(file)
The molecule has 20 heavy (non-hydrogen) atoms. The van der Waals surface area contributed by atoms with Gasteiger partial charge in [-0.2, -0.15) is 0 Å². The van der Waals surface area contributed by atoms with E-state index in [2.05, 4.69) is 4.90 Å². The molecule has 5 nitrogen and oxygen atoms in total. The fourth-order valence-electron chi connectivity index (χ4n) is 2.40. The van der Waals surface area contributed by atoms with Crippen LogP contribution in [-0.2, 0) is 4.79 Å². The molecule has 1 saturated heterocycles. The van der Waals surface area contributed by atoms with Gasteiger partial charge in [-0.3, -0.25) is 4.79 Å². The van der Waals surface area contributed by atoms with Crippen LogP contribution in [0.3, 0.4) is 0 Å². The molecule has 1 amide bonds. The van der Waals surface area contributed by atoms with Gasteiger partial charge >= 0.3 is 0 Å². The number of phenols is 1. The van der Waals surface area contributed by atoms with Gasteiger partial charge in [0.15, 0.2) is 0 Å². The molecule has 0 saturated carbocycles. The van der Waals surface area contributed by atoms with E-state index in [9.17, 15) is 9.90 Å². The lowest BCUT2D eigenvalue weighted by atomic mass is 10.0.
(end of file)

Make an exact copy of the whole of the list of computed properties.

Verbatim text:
The molecule has 20 heavy (non-hydrogen) atoms. The van der Waals surface area contributed by atoms with Gasteiger partial charge in [-0.2, -0.15) is 0 Å². The van der Waals surface area contributed by atoms with E-state index in [2.05, 4.69) is 4.90 Å². The molecule has 5 nitrogen and oxygen atoms in total. The fourth-order valence-electron chi connectivity index (χ4n) is 2.40. The van der Waals surface area contributed by atoms with Crippen LogP contribution in [-0.2, 0) is 4.79 Å². The molecule has 1 saturated heterocycles. The van der Waals surface area contributed by atoms with Gasteiger partial charge in [-0.3, -0.25) is 4.79 Å². The van der Waals surface area contributed by atoms with Crippen LogP contribution in [0.3, 0.4) is 0 Å². The molecule has 1 amide bonds. The van der Waals surface area contributed by atoms with Gasteiger partial charge >= 0.3 is 0 Å². The number of phenols is 1. The van der Waals surface area contributed by atoms with Gasteiger partial charge in [0.15, 0.2) is 0 Å². The molecule has 0 saturated carbocycles. The van der Waals surface area contributed by atoms with E-state index in [9.17, 15) is 9.90 Å². The lowest BCUT2D eigenvalue weighted by atomic mass is 10.0.